Your Investments: How many stocks should you own?

The question many investors face is how many stocks they should own, in order to be well diversified and to have an individual security actually make some kind of impact on their account value.

stock market 311 (photo credit: GIL COHEN MAGEN / REUTERS)
stock market 311
(photo credit: GIL COHEN MAGEN / REUTERS)
I recently sat with a prospective client who had an investment account worth about $450,000 held with a large, well-known US asset-management firm. As I was reviewing his holdings, what struck me the most was the amount of stocks he was holding. I counted more than 150 individual companies.
I asked him how much he was paying in fees, and he answered 1.25 percent per annum. I couldn’t believe it. I have no problem paying fees if you are getting value added for your money, but to pay a lot and end up buying “everything” is silly.
I explained that he could own a few index funds or Exchange Traded Funds (ETFs) that track market indices and accomplish the same thing he is paying 1.25% for, for a fraction of the cost.
The reason that he went to this well-known firm was because he (and they) believes that buying and selling individual stocks is an effective way to build wealth; that’s very reasonable, but shame on the firm for marketing themselves as professional stock pickers and then buying 150 stocks. For the 1.25% fee they should be investing in what they truly believe in, not investing in trying to cover their behinds.
The question many investors face is how many stocks they should own, in order to be well diversified and to have an individual security actually make some kind of impact on their account value. We have all heard stories told about the old lady who bought a few shares in Coca Cola 60 years ago and now donates millions and millions of dollars to some university. She put all her eggs in one basket and it worked out. But is this the right strategy for you?
Can statistics lie? In three recently published studies, investors who had a more-concentrated portfolio – i.e., they owned a smaller amount of stocks – actually showed better returns than those with a lot of stocks. CNN Money reported that one study found, on average, investors whose portfolios were dominated by one or two stocks outperformed the most diversified stock owners by 0.8 to 4.8 percentage points annually. In the same study, roughly 8% of the top performers had their portfolios concentrated in a single stock.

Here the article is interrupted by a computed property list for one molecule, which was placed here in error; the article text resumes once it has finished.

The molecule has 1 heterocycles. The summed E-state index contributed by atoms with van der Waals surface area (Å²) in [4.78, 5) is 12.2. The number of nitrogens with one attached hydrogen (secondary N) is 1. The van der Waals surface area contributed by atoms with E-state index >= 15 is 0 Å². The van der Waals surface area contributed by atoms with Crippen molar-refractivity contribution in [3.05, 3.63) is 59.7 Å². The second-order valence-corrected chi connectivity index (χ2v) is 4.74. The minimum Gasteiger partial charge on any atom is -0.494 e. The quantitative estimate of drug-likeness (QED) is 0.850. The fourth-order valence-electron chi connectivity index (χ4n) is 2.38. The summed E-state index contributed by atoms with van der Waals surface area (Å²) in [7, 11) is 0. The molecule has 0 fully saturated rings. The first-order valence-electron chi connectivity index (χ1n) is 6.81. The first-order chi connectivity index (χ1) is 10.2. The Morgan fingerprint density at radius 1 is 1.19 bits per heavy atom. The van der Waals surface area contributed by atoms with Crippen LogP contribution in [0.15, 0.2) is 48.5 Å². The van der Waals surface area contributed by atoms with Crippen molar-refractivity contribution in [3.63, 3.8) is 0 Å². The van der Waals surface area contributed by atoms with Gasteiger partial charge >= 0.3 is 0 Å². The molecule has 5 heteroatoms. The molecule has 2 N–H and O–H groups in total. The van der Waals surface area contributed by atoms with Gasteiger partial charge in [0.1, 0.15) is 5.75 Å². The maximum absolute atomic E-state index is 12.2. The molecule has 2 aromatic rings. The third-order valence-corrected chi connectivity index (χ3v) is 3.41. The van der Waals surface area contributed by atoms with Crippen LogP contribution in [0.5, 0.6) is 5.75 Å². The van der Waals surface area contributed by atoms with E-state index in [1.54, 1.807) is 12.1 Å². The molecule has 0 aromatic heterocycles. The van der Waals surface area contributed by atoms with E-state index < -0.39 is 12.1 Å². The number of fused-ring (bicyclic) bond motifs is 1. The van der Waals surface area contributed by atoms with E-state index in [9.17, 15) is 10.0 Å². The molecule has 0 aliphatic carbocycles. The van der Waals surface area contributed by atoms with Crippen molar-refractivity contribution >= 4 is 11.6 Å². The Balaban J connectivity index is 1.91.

But although this sounds very encouraging, this study also showed another side to this situation. First of all, people with concentrated portfolios appeared very prominently among the lowest-performing investors who were surveyed. The reason for this was that many of them had portfolios consisting of a couple of stocks that ended up dropping strongly.
Across a large group of people whose portfolios are mostly in one or two stocks, the lucky few with superstock (stocks that can generate returns to the tune of hundreds of percent) portfolios make the group’s average return look great, even if the vast majority of individual members show very poor results.
Putting this into perspective, for every story that we hear about the lady who made millions in Coca Cola stock, there are many more stories that go unreported of investors losing substantial amounts of money trying to hit a home run.
Look out below It’s important for investors to note that even stocks that seem safe can turn into anything but. If we turned back the clock 20 years and asked investors for 20 safe stocks, I would be willing to be that at least a handful of those companies have gone bankrupt, are on the verge or bankruptcy or have seen their share prices decimated. Sprint, Kodak, General Electric, Lehman Brothers and Fannie Mae are just a few of the names that fit this description.
What’s the right amount? During the 1960s, most financial advisers believed that 12 to 30 stocks were necessary for diversification. Well-known economist Burton Malkiel, author of the classic A Random Walk Down Wall Street, concluded that this amount of stocks could eliminate most of the element of risk from a portfolio. (At this time, “risk” was defined as the chance of suffering big swings away from the average market return.) Interestingly, in 2001, Malkiel found that it took 50 stocks to get the risk reduction that 20 used to provide.
Similarly, in a recent article, Roger Nussbaum wrote: “If you can accept that anything can fail, then the issue of position sizing becomes critical. This has been covered here many times in terms of targeting individual stocks at 2% to 3% of the portfolio as many others go with larger weightings for their holdings. Getting caught in something that fails is not the worst thing that can happen to an investor because it can happen to any company. It is bad to get caught with 10% of the portfolio in something that fails, and this happens.”
So both Malkiel and Nussbaum are in the camp that says you need somewhere between 30 to 50 different stocks. My own personal preference is in the 30 range. Most investors can’t keep track of 50 stocks. With 30 you can still know what is going on at each company, but you have enough diversity to lower portfolio volatility. Nonetheless, whether it’s 30 or 50, I think we all agree that 150 is way too much!
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Aaron Katsman is a licensed financial adviser in Israel and the United States who helps people with US investment accounts.